Virginians still do not know what rules they will file their state taxes under, even with filing season set to begin Monday, creating urgency in the push toward an at-least temporary resolution in Richmond.
WASHINGTON — Virginians still do not know what rules they will file their state taxes under, even with filing season set to begin Monday, creating urgency in the push toward an at-least temporary resolution in Richmond.
The General Assembly is locked in a debate over what is typically a straightforward process to conform state tax filing rules with federal policies, since conforming with the federal Republican tax cut bill as it stands would lead to an increase in state tax bills for some people.
Republican leaders want additional state tax changes to prevent that, while Democratic Gov. Ralph Northam has proposed directing tax relief toward people who qualify for the earned income tax credit and spending the rest of the estimated $600 million per year on other key priorities.
With tax filing season opening Jan. 28, a key Republican lawmaker suggested Tuesday that if a complete deal is not realistic in the next few days, the intense debate could be held for later if there are promises of a compromise.
Republican Del. Lee Ware, of Powhatan, said he would support conforming Virginia tax law to match federal policies if any additional money was separated from the rest of the budget until a final plan is set for any tax refunds or changes to rules for who can itemize their deductions.
Changes could even be adopted in a special session, the Finance Committee chairman said, since the General Assembly only meets through Feb. 23.
“If we fail to timely reconfigure the tax code, I believe we will have failed in a fundamental task that we have before us,” Ware said.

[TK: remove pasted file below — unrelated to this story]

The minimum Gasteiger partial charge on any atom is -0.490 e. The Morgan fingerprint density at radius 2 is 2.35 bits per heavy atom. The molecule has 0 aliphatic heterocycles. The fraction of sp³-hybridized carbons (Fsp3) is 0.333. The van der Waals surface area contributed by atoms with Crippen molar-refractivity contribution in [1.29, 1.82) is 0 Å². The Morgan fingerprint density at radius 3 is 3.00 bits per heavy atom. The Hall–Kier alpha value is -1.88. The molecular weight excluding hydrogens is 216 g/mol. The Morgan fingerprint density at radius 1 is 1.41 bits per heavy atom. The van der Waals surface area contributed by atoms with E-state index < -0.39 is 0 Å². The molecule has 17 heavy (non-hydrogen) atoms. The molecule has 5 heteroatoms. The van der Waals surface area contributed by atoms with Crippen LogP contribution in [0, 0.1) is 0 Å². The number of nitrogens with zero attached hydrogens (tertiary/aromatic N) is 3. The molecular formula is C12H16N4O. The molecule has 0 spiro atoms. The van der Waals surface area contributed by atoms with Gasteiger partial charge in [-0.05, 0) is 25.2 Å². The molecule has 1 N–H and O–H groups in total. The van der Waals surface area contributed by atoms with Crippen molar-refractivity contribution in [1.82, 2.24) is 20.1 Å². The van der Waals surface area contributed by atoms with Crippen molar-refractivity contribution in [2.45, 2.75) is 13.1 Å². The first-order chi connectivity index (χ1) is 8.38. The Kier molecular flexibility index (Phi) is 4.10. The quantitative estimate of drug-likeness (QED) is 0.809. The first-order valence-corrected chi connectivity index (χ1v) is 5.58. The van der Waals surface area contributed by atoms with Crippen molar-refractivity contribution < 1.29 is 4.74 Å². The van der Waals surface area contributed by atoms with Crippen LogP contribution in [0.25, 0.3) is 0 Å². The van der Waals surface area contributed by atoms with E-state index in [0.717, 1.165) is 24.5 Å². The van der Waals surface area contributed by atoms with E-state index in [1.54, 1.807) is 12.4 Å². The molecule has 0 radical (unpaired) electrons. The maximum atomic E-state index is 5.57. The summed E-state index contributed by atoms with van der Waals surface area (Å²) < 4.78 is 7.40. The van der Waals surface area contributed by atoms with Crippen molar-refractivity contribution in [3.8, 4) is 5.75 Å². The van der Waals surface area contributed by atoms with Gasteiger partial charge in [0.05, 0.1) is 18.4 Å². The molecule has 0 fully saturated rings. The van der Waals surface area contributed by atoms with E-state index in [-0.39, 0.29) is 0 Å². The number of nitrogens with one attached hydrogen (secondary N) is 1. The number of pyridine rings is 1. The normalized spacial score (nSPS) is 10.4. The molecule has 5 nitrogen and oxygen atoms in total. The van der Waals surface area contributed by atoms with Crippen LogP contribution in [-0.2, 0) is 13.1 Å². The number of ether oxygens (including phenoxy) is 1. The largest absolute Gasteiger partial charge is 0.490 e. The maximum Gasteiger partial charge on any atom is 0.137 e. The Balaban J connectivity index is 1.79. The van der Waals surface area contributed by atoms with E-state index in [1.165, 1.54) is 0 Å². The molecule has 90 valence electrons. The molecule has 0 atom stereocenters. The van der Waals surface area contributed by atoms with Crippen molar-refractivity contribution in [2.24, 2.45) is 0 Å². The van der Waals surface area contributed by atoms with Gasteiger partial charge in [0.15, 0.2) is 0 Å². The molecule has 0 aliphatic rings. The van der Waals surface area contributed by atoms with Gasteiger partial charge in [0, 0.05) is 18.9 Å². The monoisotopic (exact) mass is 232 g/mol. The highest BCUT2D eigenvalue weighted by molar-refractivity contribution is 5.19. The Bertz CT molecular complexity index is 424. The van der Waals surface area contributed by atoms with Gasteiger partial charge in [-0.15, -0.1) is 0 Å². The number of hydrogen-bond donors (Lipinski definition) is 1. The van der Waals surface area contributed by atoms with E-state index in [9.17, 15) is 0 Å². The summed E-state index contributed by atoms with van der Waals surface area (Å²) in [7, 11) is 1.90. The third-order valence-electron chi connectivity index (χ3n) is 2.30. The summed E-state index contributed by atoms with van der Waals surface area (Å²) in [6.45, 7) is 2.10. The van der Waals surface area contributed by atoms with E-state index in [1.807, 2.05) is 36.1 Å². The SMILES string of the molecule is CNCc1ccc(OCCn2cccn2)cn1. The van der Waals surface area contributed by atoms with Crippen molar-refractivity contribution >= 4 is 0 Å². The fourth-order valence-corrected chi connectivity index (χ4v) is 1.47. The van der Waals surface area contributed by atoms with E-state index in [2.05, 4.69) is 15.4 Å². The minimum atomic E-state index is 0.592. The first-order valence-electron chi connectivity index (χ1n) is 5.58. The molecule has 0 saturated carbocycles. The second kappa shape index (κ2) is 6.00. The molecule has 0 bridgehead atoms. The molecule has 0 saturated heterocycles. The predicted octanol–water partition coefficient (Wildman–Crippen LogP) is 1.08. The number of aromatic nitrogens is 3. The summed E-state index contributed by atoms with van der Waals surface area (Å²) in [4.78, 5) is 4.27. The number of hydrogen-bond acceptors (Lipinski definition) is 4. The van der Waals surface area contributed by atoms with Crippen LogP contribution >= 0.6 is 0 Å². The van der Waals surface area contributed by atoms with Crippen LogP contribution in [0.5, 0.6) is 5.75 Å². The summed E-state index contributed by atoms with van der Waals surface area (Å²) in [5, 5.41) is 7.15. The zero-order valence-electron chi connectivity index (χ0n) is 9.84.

House Minority Leader Eileen Filler-Corn, D-Fairfax County, shared the concerns about getting something passed quickly, particularly since federal workers and contractors who have not been paid for weeks may want to file returns immediately if they qualify for refunds in order to get much needed financial help.
Without a bill matching state and federal tax filing, Filler-Corn said there could be “chaos” and additional costs to the state to sort through new tax processing rules and any additional auditing requirements.
In a typical year, more than 600,000 Virginia tax returns are filed within the first week or so of the filing season.
“It is important more than ever now to get this figured out as quickly as possible,” Filler-Corn said as she spoke in favor of matching state and federal laws for this filing season.
“Once we do that, I am confident that we can come to an agreement as to how we can address overall tax policy,” she said.
Ware expressed similar optimism. “It is my conviction that we can act, but we must act promptly,” Ware said.
Senate Finance Committee Chairman Emmett Hanger, R-Augusta County, noted that last year’s tax conformity bill passed the Senate on Jan. 26. “I would say, yes, it is time for us to deal with that, but that I fully expect that to be dealt with in a very timely manner,” he said.
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